With their names similar, there often is confusion as to the differences between the two programs. One big difference is that Tuition Assistance (TA) can be used by itself, while Top-Up is used in conjunction with TA and the GI Bill – either the Montgomery GI Bill-Active Duty (MGIB-AD) or the Post 9/11. Below is an overview of each program, but because of changes and various nuances of each program between the various military branches, be sure to check with your Education Counselor for the current rules.

Tuition Assistance

Mandated by the Department of Defense (DoD), TA is a financial assistance program that active duty members and some mobilized Selected Reservists can use to pursue a post-secondary degree up through the master’s level. Under the DoD guidelines, military branches can pay an authorized school directly for tuition costs up to $250 per credit or up to $4,500 per fiscal year for a service member to go to school on their off-duty time.

Because the Coast Guard is part of the Department of Homeland Security and not the DoD, their TA program only covers up to $4,000 per year. The Navy and Army restricted the guidelines further by limiting their service members to 16 semester hours per year.

Students using TA must maintain at least a GPA equivalent of a “C” for undergraduate courses and a “B” for graduate courses. A lack of performance, or withdrawing from a course for reasons other than personal illness or military duty, can require the student to pay back expenses paid by TA.

Some of the branches have time-in-service requirements before TA will be approved. While the Coast Guard and Air Force do not, Marines must serve for 24 months, sailors for one year at their first permanent duty station and soldiers for one year after Advanced Individual Training (AIT) or Basic Officer Leader Course (BOLC).

Tuition Assistance Top-Up

For courses with tuition exceeding the $250 per credit cap, or for service members reaching their annual cap before the end of the fiscal year, Top-Up can be used. Under Top-Up, a military branch bills the VA for costs exceeding what they can pay. The VA in turn pays the service branch for the billed amount and deducts entitlement from the service members MGIB-AD or Post 9/11 GI Bill.

Difference in GI Bill Charged Entitlement

The amount of entitlement charged is where the biggest difference comes in. If using the MGIB-AD, the entitlement deducted is based on the amount the VA pays to the military branch at the current rate of payment. For example, the current MGIB-AD rate is $1,857 for a full-time student. If the VA paid the military branch $1,857 for the semester, only one month of entitlement would be deducted.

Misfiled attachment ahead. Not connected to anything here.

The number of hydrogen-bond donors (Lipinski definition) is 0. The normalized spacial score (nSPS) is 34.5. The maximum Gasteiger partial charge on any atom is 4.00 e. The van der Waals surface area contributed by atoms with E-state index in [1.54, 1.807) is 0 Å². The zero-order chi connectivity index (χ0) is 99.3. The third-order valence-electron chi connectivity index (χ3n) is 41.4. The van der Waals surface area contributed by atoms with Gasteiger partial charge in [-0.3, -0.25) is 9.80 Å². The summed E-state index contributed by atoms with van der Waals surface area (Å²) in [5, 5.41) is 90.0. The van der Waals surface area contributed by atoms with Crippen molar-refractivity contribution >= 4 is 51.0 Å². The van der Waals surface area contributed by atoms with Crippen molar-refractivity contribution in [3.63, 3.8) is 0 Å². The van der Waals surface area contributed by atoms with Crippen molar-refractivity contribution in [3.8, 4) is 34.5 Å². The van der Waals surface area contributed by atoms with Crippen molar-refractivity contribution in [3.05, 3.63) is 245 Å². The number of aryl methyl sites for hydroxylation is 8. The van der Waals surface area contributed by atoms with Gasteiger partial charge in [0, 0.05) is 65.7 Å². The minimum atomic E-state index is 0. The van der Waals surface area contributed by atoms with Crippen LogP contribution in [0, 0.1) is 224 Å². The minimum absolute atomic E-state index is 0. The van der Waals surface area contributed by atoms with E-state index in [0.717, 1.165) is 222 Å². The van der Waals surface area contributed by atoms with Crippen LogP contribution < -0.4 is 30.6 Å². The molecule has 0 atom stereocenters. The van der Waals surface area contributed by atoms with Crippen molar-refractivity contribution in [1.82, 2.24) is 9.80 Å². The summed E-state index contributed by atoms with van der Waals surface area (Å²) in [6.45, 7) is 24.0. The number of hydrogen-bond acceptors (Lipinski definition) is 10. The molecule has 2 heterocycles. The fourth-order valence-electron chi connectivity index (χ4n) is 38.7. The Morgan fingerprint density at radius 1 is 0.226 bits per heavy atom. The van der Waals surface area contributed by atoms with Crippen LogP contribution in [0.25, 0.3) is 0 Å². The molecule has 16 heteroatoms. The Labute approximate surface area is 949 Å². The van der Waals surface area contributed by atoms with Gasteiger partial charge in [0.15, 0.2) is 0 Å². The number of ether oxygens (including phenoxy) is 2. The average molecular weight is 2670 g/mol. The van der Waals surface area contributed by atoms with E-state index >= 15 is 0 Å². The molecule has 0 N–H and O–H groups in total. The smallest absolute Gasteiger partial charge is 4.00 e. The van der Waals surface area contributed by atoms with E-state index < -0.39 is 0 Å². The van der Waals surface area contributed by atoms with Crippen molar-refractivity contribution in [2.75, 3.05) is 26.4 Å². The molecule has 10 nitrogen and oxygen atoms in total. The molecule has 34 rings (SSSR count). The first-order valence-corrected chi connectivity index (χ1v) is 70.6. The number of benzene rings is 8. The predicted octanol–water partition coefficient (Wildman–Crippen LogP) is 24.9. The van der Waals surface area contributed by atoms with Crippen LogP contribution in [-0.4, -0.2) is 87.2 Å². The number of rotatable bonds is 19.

However, the Post 9/11 GI Bill entitlement deduction is different because it does not work on a fixed monthly amount. For the same amount billed for the semester under the Post 9/11 GI Bill, a full semester (usually four months) of entitlement would be deducted regardless of how much (or how little) the VA paid the military branch.

The Post 9/11 GI Bill can be used in conjunction with TA and for many service members it may be a better use of entitlement rather than using it as part of Top-Up. Keep in mind that active duty members using their Post 911 GI Bill do not get the housing allowance as they would if using their New GI Bill after getting out. On average, that is a $1,300 per month loss of money.

TA, and Top-Up in some cases, are great programs to get a jump on a post-secondary education while serving with minimal out-of-pocket expense. Just be sure to explore all options with your base or post education counselor before enrolling.

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Kness retired in November 2007 as a Senior Noncommissioned Officer after serving 36 years of service with the Minnesota Army National Guard of which 32 of those years were in a full-time status along with being a traditional guardsman. Kness takes pride in being able to still help veterans, military members, and families as they struggle through veteran and dependent education issues.